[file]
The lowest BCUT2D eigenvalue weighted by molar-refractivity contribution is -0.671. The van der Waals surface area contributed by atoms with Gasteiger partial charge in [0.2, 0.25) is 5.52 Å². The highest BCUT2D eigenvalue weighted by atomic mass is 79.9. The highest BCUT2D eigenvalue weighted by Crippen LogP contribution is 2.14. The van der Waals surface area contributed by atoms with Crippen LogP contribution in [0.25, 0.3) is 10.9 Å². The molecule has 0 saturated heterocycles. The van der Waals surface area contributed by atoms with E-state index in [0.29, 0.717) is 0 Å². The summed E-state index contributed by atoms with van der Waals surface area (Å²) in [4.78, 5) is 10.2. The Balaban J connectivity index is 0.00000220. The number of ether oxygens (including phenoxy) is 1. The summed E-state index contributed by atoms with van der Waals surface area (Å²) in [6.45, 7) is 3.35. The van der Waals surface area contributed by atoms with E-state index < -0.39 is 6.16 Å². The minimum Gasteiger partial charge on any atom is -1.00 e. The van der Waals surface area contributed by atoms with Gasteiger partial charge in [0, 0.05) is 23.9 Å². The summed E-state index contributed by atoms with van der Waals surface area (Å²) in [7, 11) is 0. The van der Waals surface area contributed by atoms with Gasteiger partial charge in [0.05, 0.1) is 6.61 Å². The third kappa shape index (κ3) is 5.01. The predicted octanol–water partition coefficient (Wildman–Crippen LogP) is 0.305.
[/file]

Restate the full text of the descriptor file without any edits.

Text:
The lowest BCUT2D eigenvalue weighted by molar-refractivity contribution is -0.671. The van der Waals surface area contributed by atoms with Gasteiger partial charge in [0.2, 0.25) is 5.52 Å². The highest BCUT2D eigenvalue weighted by atomic mass is 79.9. The highest BCUT2D eigenvalue weighted by Crippen LogP contribution is 2.14. The van der Waals surface area contributed by atoms with Crippen LogP contribution in [0.25, 0.3) is 10.9 Å². The molecule has 0 saturated heterocycles. The van der Waals surface area contributed by atoms with E-state index in [0.29, 0.717) is 0 Å². The summed E-state index contributed by atoms with van der Waals surface area (Å²) in [4.78, 5) is 10.2. The Balaban J connectivity index is 0.00000220. The number of ether oxygens (including phenoxy) is 1. The summed E-state index contributed by atoms with van der Waals surface area (Å²) in [6.45, 7) is 3.35. The van der Waals surface area contributed by atoms with E-state index < -0.39 is 6.16 Å². The minimum Gasteiger partial charge on any atom is -1.00 e. The van der Waals surface area contributed by atoms with Gasteiger partial charge in [0, 0.05) is 23.9 Å². The summed E-state index contributed by atoms with van der Waals surface area (Å²) in [7, 11) is 0. The van der Waals surface area contributed by atoms with Gasteiger partial charge in [0.05, 0.1) is 6.61 Å². The third kappa shape index (κ3) is 5.01. The predicted octanol–water partition coefficient (Wildman–Crippen LogP) is 0.305.